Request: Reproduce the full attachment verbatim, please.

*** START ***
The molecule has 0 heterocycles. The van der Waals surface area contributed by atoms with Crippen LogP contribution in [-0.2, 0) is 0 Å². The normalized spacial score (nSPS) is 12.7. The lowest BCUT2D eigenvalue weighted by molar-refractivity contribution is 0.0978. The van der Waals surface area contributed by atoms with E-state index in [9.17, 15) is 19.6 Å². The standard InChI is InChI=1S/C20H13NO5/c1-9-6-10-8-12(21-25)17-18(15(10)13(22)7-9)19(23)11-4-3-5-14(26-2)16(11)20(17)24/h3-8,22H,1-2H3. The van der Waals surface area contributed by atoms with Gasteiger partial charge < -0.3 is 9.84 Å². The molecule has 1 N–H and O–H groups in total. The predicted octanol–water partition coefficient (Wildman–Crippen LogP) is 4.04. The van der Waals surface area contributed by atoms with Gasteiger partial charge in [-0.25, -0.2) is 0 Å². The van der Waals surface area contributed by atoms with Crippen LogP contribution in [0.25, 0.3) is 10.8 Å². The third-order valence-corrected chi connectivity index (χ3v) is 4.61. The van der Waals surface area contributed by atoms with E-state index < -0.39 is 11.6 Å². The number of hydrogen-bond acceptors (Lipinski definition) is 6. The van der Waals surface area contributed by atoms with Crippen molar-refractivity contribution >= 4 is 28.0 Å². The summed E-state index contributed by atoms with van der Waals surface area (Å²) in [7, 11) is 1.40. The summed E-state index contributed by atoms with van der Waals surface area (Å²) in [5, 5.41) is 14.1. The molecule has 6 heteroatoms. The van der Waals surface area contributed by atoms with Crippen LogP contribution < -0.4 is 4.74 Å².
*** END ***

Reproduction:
The molecule has 0 heterocycles. The van der Waals surface area contributed by atoms with Crippen LogP contribution in [-0.2, 0) is 0 Å². The normalized spacial score (nSPS) is 12.7. The lowest BCUT2D eigenvalue weighted by molar-refractivity contribution is 0.0978. The van der Waals surface area contributed by atoms with E-state index in [9.17, 15) is 19.6 Å². The standard InChI is InChI=1S/C20H13NO5/c1-9-6-10-8-12(21-25)17-18(15(10)13(22)7-9)19(23)11-4-3-5-14(26-2)16(11)20(17)24/h3-8,22H,1-2H3. The van der Waals surface area contributed by atoms with Gasteiger partial charge < -0.3 is 9.84 Å². The molecule has 1 N–H and O–H groups in total. The predicted octanol–water partition coefficient (Wildman–Crippen LogP) is 4.04. The van der Waals surface area contributed by atoms with Gasteiger partial charge in [-0.25, -0.2) is 0 Å². The van der Waals surface area contributed by atoms with Crippen LogP contribution in [0.25, 0.3) is 10.8 Å². The third-order valence-corrected chi connectivity index (χ3v) is 4.61. The van der Waals surface area contributed by atoms with E-state index < -0.39 is 11.6 Å². The number of hydrogen-bond acceptors (Lipinski definition) is 6. The van der Waals surface area contributed by atoms with Crippen molar-refractivity contribution >= 4 is 28.0 Å². The summed E-state index contributed by atoms with van der Waals surface area (Å²) in [7, 11) is 1.40. The summed E-state index contributed by atoms with van der Waals surface area (Å²) in [5, 5.41) is 14.1. The molecule has 6 heteroatoms. The van der Waals surface area contributed by atoms with Crippen LogP contribution < -0.4 is 4.74 Å².